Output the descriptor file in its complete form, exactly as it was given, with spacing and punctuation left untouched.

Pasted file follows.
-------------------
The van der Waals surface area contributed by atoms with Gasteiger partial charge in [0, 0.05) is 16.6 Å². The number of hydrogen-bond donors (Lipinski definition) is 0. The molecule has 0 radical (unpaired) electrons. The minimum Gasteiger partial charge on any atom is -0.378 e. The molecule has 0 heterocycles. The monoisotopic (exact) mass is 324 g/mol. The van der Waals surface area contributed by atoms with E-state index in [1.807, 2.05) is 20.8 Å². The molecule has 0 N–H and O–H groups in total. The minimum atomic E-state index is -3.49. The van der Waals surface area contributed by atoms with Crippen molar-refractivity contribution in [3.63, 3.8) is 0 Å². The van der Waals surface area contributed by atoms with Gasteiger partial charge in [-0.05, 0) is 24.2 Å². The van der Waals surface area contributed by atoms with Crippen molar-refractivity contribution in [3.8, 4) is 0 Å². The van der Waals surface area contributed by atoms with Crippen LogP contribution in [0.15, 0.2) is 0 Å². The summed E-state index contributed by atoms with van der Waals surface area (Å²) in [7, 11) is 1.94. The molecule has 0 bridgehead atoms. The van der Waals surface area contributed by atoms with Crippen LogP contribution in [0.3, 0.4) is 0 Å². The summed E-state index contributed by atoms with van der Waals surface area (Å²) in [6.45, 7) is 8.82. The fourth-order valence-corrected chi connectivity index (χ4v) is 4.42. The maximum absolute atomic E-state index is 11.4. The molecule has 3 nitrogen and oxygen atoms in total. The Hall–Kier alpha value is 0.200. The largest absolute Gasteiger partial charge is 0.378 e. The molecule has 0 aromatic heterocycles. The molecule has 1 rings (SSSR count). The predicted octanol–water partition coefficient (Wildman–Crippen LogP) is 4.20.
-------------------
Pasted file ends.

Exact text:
The van der Waals surface area contributed by atoms with Gasteiger partial charge in [0, 0.05) is 16.6 Å². The number of hydrogen-bond donors (Lipinski definition) is 0. The molecule has 0 radical (unpaired) electrons. The minimum Gasteiger partial charge on any atom is -0.378 e. The molecule has 0 heterocycles. The monoisotopic (exact) mass is 324 g/mol. The van der Waals surface area contributed by atoms with E-state index in [1.807, 2.05) is 20.8 Å². The molecule has 0 N–H and O–H groups in total. The minimum atomic E-state index is -3.49. The van der Waals surface area contributed by atoms with Crippen molar-refractivity contribution in [3.63, 3.8) is 0 Å². The van der Waals surface area contributed by atoms with Gasteiger partial charge in [-0.05, 0) is 24.2 Å². The van der Waals surface area contributed by atoms with Crippen molar-refractivity contribution in [3.8, 4) is 0 Å². The van der Waals surface area contributed by atoms with Crippen LogP contribution in [0.15, 0.2) is 0 Å². The summed E-state index contributed by atoms with van der Waals surface area (Å²) in [7, 11) is 1.94. The molecule has 0 bridgehead atoms. The van der Waals surface area contributed by atoms with Crippen LogP contribution in [0.3, 0.4) is 0 Å². The summed E-state index contributed by atoms with van der Waals surface area (Å²) in [6.45, 7) is 8.82. The fourth-order valence-corrected chi connectivity index (χ4v) is 4.42. The maximum absolute atomic E-state index is 11.4. The molecule has 3 nitrogen and oxygen atoms in total. The Hall–Kier alpha value is 0.200. The largest absolute Gasteiger partial charge is 0.378 e. The molecule has 0 aromatic heterocycles. The molecule has 1 rings (SSSR count). The predicted octanol–water partition coefficient (Wildman–Crippen LogP) is 4.20.